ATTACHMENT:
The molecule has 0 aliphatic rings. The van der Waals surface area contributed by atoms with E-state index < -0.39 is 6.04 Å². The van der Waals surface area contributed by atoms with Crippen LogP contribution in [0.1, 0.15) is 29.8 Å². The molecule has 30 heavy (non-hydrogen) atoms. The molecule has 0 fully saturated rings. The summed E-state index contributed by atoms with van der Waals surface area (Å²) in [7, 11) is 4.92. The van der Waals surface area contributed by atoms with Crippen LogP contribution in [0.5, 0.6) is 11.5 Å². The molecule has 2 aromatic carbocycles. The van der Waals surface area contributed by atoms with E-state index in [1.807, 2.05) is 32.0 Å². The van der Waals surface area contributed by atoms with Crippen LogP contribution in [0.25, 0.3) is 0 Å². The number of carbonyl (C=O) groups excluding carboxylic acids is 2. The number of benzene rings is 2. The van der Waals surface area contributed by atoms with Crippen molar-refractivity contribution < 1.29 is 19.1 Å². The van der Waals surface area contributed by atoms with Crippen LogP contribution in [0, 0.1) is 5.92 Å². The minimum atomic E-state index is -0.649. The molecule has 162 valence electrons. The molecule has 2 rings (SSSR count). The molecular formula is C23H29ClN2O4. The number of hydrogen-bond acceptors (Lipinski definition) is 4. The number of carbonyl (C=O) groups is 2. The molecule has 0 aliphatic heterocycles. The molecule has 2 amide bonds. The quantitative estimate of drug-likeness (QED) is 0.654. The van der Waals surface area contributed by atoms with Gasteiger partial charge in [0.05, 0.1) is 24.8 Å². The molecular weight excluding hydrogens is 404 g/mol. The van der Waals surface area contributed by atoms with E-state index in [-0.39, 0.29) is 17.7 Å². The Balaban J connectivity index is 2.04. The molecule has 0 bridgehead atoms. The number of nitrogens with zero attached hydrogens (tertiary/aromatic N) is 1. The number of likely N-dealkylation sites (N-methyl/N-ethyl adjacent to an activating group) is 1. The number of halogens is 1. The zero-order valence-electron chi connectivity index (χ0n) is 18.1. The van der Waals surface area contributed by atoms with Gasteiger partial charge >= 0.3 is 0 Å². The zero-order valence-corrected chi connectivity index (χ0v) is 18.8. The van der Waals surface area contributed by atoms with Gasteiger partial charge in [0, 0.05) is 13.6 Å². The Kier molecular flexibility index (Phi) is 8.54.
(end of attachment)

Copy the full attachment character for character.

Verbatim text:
The molecule has 0 aliphatic rings. The van der Waals surface area contributed by atoms with E-state index < -0.39 is 6.04 Å². The van der Waals surface area contributed by atoms with Crippen LogP contribution in [0.1, 0.15) is 29.8 Å². The molecule has 30 heavy (non-hydrogen) atoms. The molecule has 0 fully saturated rings. The summed E-state index contributed by atoms with van der Waals surface area (Å²) in [7, 11) is 4.92. The van der Waals surface area contributed by atoms with Crippen LogP contribution in [0.5, 0.6) is 11.5 Å². The molecule has 2 aromatic carbocycles. The van der Waals surface area contributed by atoms with E-state index in [1.807, 2.05) is 32.0 Å². The van der Waals surface area contributed by atoms with Crippen LogP contribution in [0.25, 0.3) is 0 Å². The number of carbonyl (C=O) groups excluding carboxylic acids is 2. The number of benzene rings is 2. The van der Waals surface area contributed by atoms with Crippen molar-refractivity contribution < 1.29 is 19.1 Å². The van der Waals surface area contributed by atoms with Crippen LogP contribution in [0, 0.1) is 5.92 Å². The minimum atomic E-state index is -0.649. The molecule has 162 valence electrons. The molecule has 2 rings (SSSR count). The molecular formula is C23H29ClN2O4. The number of hydrogen-bond acceptors (Lipinski definition) is 4. The number of carbonyl (C=O) groups is 2. The molecule has 0 aliphatic heterocycles. The molecule has 2 amide bonds. The quantitative estimate of drug-likeness (QED) is 0.654. The van der Waals surface area contributed by atoms with Gasteiger partial charge in [0.05, 0.1) is 24.8 Å². The molecular weight excluding hydrogens is 404 g/mol. The van der Waals surface area contributed by atoms with E-state index in [-0.39, 0.29) is 17.7 Å². The Balaban J connectivity index is 2.04. The molecule has 0 bridgehead atoms. The number of nitrogens with zero attached hydrogens (tertiary/aromatic N) is 1. The number of likely N-dealkylation sites (N-methyl/N-ethyl adjacent to an activating group) is 1. The number of halogens is 1. The zero-order valence-electron chi connectivity index (χ0n) is 18.1. The van der Waals surface area contributed by atoms with Gasteiger partial charge >= 0.3 is 0 Å². The zero-order valence-corrected chi connectivity index (χ0v) is 18.8. The van der Waals surface area contributed by atoms with Gasteiger partial charge in [0, 0.05) is 13.6 Å². The Kier molecular flexibility index (Phi) is 8.54.